The Hubble Space Telescope (HST) uses a collection of gyroscopes to maintain it's orientation in space while it observes the Universe. It is designed to use three of these to point accurately and was launched with a total of six - three for operation and three for backup. Over the 15 years Hubble has been in orbit, several of the gyros have failed and been replaced by space shuttle crews on servicing missions. Currently, two are broken, three are operating, and one is switched off as backup. If another two fail, Hubble will not be able to point correctly and science operations will come to an end.
After the Columbia incident in 2003 NASA have decided not to send the final servicing mission to Hubble due to safety concerns (they may change their minds again, we'll have to wait and see). This means that the two dead gyros will most likely not be replaced. To try and extend the life of the HST, engineers have been working to come up with other ways to keep Hubble pointing in the right direction. Their solution is to switch off another of the gyros, leaving Hubble operating on just two, and use the fine guidence sensors to add some of the missing information.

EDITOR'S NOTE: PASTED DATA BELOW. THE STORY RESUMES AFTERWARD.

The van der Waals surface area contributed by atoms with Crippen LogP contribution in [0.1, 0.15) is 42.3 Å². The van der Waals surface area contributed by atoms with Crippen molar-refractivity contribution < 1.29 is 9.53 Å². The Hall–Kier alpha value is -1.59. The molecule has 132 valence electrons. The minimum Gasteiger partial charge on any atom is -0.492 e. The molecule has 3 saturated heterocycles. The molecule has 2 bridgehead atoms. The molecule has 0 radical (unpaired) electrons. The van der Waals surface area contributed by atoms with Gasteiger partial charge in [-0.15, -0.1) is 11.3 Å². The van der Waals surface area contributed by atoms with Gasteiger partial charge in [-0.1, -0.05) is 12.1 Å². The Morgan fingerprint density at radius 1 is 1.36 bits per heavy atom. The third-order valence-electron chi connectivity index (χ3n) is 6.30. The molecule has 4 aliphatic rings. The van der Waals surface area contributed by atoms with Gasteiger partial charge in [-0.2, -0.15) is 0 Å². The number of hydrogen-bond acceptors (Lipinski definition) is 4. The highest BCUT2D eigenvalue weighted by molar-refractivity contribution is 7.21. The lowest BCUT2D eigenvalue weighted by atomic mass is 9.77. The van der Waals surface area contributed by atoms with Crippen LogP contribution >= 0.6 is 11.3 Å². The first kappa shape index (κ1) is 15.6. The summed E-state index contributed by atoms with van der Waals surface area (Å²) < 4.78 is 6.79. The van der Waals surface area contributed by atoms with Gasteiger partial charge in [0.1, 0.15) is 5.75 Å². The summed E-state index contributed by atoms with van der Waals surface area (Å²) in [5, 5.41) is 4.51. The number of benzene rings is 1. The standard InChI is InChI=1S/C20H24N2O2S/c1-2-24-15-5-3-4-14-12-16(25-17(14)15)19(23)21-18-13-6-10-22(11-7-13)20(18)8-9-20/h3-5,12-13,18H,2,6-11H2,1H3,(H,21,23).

This week Hubble begins science operations in this two gyro mode. This new mode of operation has been throughly tested on the ground using models of the telescope so the engineers are confident that it will work and not impact on the quality of science astronomers are able to perform. It should also prolong the life of the telescope allowing operations to continue into 2008 without another servicing mission.